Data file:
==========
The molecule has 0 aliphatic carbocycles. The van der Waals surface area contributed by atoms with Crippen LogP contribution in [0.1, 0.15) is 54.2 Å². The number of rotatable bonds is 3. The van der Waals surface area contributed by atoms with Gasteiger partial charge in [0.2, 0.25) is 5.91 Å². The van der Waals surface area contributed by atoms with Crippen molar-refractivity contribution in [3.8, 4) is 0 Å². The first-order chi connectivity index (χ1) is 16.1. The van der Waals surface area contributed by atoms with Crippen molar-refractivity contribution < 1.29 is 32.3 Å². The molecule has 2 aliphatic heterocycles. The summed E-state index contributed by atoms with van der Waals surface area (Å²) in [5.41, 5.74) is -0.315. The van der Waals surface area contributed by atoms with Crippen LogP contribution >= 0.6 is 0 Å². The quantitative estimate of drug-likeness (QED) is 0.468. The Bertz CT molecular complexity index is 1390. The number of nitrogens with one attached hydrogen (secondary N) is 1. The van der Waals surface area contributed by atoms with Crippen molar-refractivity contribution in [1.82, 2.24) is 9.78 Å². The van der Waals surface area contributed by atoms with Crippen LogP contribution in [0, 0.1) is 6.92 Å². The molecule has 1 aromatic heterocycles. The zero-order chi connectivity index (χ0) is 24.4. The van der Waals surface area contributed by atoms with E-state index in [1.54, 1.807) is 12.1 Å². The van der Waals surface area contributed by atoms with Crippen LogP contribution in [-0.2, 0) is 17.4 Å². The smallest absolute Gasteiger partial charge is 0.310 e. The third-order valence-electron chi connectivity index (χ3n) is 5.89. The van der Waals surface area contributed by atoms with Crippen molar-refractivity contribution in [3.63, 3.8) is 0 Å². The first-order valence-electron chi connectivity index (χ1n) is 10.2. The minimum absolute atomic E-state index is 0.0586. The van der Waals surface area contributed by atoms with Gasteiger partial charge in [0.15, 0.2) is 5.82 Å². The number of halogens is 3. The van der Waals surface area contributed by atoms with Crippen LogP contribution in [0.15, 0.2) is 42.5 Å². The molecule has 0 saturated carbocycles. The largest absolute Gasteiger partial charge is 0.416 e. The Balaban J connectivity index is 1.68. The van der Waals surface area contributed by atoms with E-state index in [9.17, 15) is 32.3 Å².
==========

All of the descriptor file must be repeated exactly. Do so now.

The molecule has 0 aliphatic carbocycles. The van der Waals surface area contributed by atoms with Crippen LogP contribution in [0.1, 0.15) is 54.2 Å². The number of rotatable bonds is 3. The van der Waals surface area contributed by atoms with Gasteiger partial charge in [0.2, 0.25) is 5.91 Å². The van der Waals surface area contributed by atoms with Crippen molar-refractivity contribution in [3.8, 4) is 0 Å². The first-order chi connectivity index (χ1) is 16.1. The van der Waals surface area contributed by atoms with Crippen molar-refractivity contribution < 1.29 is 32.3 Å². The molecule has 2 aliphatic heterocycles. The summed E-state index contributed by atoms with van der Waals surface area (Å²) in [5.41, 5.74) is -0.315. The van der Waals surface area contributed by atoms with Crippen LogP contribution >= 0.6 is 0 Å². The quantitative estimate of drug-likeness (QED) is 0.468. The Bertz CT molecular complexity index is 1390. The number of nitrogens with one attached hydrogen (secondary N) is 1. The van der Waals surface area contributed by atoms with Crippen molar-refractivity contribution in [1.82, 2.24) is 9.78 Å². The van der Waals surface area contributed by atoms with Crippen LogP contribution in [0, 0.1) is 6.92 Å². The molecule has 1 aromatic heterocycles. The zero-order chi connectivity index (χ0) is 24.4. The van der Waals surface area contributed by atoms with E-state index in [1.54, 1.807) is 12.1 Å². The van der Waals surface area contributed by atoms with Crippen LogP contribution in [-0.2, 0) is 17.4 Å². The smallest absolute Gasteiger partial charge is 0.310 e. The third-order valence-electron chi connectivity index (χ3n) is 5.89. The van der Waals surface area contributed by atoms with Crippen molar-refractivity contribution in [3.63, 3.8) is 0 Å². The first-order valence-electron chi connectivity index (χ1n) is 10.2. The minimum absolute atomic E-state index is 0.0586. The van der Waals surface area contributed by atoms with Gasteiger partial charge in [0.15, 0.2) is 5.82 Å². The number of halogens is 3. The van der Waals surface area contributed by atoms with Crippen LogP contribution in [0.15, 0.2) is 42.5 Å². The molecule has 0 saturated carbocycles. The largest absolute Gasteiger partial charge is 0.416 e. The Balaban J connectivity index is 1.68. The van der Waals surface area contributed by atoms with E-state index in [9.17, 15) is 32.3 Å².